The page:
Featured Videos

Your JavaScript is turned off or you have an old version of Adobe's Flash Player. Get the latest Flash player.
In Their Own Words: Citizens of Kobanii
X
Mahmoud Bali
March 06, 2015 8:43 PM
Civilians are slowly returning to Kobani, after Kurdish fighters backed by coalition airstrikes fought off a four-month siege of the northern Syrian town by Islamic State militants. VOA Kurdish Service reporter Mahmoud Bali talked to some of those who have returned. We hear about the devastation of Kobani through their own words.
Video

Video In Their Own Words: Citizens of Kobani

Civilians are slowly returning to Kobani, after Kurdish fighters backed by coalition airstrikes fought off a four-month siege of the northern Syrian town by Islamic State militants. VOA Kurdish Service reporter Mahmoud Bali talked to some of those who have returned. We hear about the devastation of Kobani through their own words.
Video

Video In Ukraine's Nikishino, No House Untouched by Fighting

In the village of Nikishino, in eastern Ukraine, recent fighting has brought utter devastation. Ninety percent of the houses are damaged or destroyed after government forces tried and failed to stop rebels advancing on the strategically important town of Debaltseve nearby. Patrick Wells reports for VOA from Nikishino.
Video

Video Crime Scenes Re-Created in 3-D Visualization

Police and prosecutors sometimes resort to re-creations of crime scenes in order to better understand the interaction of all participants in complicated cases. A Swiss institute says advanced virtual reality technology can be used for quality re-creations of events at the moment of the crime. VOA’s George Putic reports.
Video

Video Sierra Leone Ebola Orphans Face Another Crisis

There's growing concern about the future of an orphanage run by a British charity in Sierra Leone, after a staff member and his wife died this week from Ebola. The Saint George Foundation Orphanage in Freetown is now in quarantine, with more than 20 children and seven staff in lock-down. The BBC has agreed to share Ebola-related material with Voice of America because of the difficulties faced by media organizations reporting the crisis. Clive Myrie reports from Sierra Leone.
Video

Video Growing Concerns Over Whether Myanmar’s Next Elections Will Be Fair

Myanmar has scheduled national elections for November that are also expected to include a landmark referendum on the country's constitution. But there are growing concerns over whether the government is taking the necessary steps to prepare for a free and fair vote. VOA Correspondent Steve Herman was recently in Myanmar and files this report from our Southeast Asia bureau in Bangkok.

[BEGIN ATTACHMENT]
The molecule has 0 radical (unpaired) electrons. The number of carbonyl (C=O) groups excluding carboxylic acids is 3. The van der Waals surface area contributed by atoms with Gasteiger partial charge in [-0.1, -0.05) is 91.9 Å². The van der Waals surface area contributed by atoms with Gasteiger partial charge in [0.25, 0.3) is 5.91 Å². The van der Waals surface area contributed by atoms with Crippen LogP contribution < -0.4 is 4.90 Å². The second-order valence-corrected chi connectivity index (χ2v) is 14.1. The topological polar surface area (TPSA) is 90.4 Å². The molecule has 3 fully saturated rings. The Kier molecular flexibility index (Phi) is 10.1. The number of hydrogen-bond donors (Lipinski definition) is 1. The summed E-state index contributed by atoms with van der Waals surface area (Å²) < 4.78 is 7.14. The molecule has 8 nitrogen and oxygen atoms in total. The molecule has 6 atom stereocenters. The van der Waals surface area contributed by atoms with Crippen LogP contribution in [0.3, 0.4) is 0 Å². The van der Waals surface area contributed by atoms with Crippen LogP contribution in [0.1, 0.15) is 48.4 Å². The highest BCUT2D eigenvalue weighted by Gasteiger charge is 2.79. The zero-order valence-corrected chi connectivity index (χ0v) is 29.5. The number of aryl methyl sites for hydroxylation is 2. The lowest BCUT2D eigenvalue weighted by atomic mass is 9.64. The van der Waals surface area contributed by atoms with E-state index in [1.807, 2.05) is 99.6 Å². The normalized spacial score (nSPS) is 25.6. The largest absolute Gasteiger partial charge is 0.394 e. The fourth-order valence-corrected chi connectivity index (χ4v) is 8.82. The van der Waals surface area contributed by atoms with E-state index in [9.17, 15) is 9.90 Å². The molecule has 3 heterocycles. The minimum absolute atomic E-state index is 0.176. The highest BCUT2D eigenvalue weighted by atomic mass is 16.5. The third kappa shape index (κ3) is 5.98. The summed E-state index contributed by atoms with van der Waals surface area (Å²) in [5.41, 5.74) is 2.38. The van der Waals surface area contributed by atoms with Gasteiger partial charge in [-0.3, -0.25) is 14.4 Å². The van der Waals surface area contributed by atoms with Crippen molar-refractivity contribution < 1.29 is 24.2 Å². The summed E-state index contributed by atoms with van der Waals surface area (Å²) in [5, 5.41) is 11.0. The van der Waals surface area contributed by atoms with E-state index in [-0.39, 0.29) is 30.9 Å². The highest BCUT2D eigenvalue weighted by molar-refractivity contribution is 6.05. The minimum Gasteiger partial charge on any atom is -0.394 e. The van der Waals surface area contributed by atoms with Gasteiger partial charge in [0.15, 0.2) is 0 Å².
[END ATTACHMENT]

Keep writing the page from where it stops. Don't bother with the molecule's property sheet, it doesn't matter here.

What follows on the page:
Video

Video Nigeria’s Ogonis Divided Over Resuming Oil Production

More than two decades ago, Nigeria’s Ogoni people forced Shell oil company to cease drilling on their land, saying it was polluting the environment. Now, some Ogonis say it’s time for the oil to flow once again. Chris Stein reports from Kegbara Dere, Nigeria.
Video

Video Fuel Shortages in Nigeria Threaten Election Campaigns

Nigeria is suffering a gas shortage as the falling oil price has affected the country’s ability to import and distribute refined fuels. Coming just weeks before scheduled March 28 elections, the shortage could have a big impact on the campaign, as Henry Ridgwell reports for VOA.
Video

Video Report: Human Rights in Annexed Crimea Deteriorating

A new report by Freedom House and the Atlantic Council of the United States says the human rights situation in Crimea has deteriorated since the peninsula was annexed by Russia in March of last year. The report says the new authorities in Crimea are discriminating against minorities, suppressing freedom of expression, and forcing residents to assume Russian citizenship or leave. Zlatica Hoke has more.
Video

Video 50 Years Later African-Americans See New Voting Rights Battles Ahead

Thousands of people will gather to mark the 50th anniversary of a historic civil rights march on March 7th in Selma, Alabama. In 1965, dozens of people were seriously injured during the event known as “Bloody Sunday,” after police attacked African-American demonstrators demanding voting rights. VOA’s Chris Simkins introduces us to some civil rights pioneers who are still fighting for voting rights in Alabama more than 50 years later.
Video

Video Craft Brewers Taking Hold in US Beer Market

Since the 1950’s, the U.S. beer industry has been dominated by a handful of huge breweries. But in recent years, the rapid rise of small craft breweries has changed the American market and, arguably, the way people drink beer. VOA’s Jeff Custer reports.
Video

Video Video Claims to Show Shia Forces in Iraq Executing Sunni Boy

A graphic mobile phone video is spreading on the Internet, claiming to show Iraqi forces or Shia militia executing a handcuffed Sunni boy. Experts have yet to verify the video, but already Islamic State followers are publicizing it across social media, playing on deep-rooted sectarian fears. VOA’s Jeff Seldin reports.
Video

Video Ukrainian Authorities Struggle to Secure a Divided Mariupol

Since last month's cease-fire went into effect, shelling around the port city of Mariupol has decreased, but it is thought pro-Russian separatists remain poised to attack. For the city’s authorities, a major challenge is gaining the trust of residents, while at the same time rooting out informants who are passing sensitive information to the rebels. Patrick Wells reports for VOA.

All About America

Circumventing Censorship

An Internet Primer for Healthy Web Habits

As surveillance and censoring technologies advance, so, too, do new tools for your computer or mobile device that help protect your privacy and break through Internet censorship.
More